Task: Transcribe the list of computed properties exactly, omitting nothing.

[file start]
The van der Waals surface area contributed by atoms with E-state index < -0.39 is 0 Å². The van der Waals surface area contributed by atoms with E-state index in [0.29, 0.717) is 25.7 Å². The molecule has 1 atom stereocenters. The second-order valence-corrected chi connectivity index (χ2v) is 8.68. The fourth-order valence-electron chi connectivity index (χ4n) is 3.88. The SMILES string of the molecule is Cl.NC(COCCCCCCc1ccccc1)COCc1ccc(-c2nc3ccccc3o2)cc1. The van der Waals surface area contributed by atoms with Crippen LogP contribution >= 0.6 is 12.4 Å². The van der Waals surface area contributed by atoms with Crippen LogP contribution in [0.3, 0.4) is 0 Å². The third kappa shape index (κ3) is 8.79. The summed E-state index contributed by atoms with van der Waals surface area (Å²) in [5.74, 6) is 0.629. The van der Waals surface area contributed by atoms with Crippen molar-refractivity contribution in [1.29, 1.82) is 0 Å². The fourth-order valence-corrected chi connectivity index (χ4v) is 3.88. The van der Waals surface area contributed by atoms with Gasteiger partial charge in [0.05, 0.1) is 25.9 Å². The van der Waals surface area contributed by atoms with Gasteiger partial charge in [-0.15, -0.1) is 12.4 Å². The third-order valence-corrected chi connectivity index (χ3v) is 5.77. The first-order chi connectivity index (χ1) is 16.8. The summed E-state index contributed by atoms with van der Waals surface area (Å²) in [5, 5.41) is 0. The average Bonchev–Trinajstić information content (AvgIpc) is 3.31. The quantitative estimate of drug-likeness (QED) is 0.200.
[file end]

The van der Waals surface area contributed by atoms with E-state index < -0.39 is 0 Å². The van der Waals surface area contributed by atoms with E-state index in [0.29, 0.717) is 25.7 Å². The molecule has 1 atom stereocenters. The second-order valence-corrected chi connectivity index (χ2v) is 8.68. The fourth-order valence-electron chi connectivity index (χ4n) is 3.88. The SMILES string of the molecule is Cl.NC(COCCCCCCc1ccccc1)COCc1ccc(-c2nc3ccccc3o2)cc1. The van der Waals surface area contributed by atoms with Crippen LogP contribution >= 0.6 is 12.4 Å². The van der Waals surface area contributed by atoms with Crippen LogP contribution in [0.3, 0.4) is 0 Å². The third kappa shape index (κ3) is 8.79. The summed E-state index contributed by atoms with van der Waals surface area (Å²) in [5.74, 6) is 0.629. The van der Waals surface area contributed by atoms with Crippen molar-refractivity contribution in [1.29, 1.82) is 0 Å². The fourth-order valence-corrected chi connectivity index (χ4v) is 3.88. The van der Waals surface area contributed by atoms with Gasteiger partial charge in [0.05, 0.1) is 25.9 Å². The van der Waals surface area contributed by atoms with Gasteiger partial charge in [-0.15, -0.1) is 12.4 Å². The third-order valence-corrected chi connectivity index (χ3v) is 5.77. The first-order chi connectivity index (χ1) is 16.8. The summed E-state index contributed by atoms with van der Waals surface area (Å²) in [5, 5.41) is 0. The average Bonchev–Trinajstić information content (AvgIpc) is 3.31. The quantitative estimate of drug-likeness (QED) is 0.200.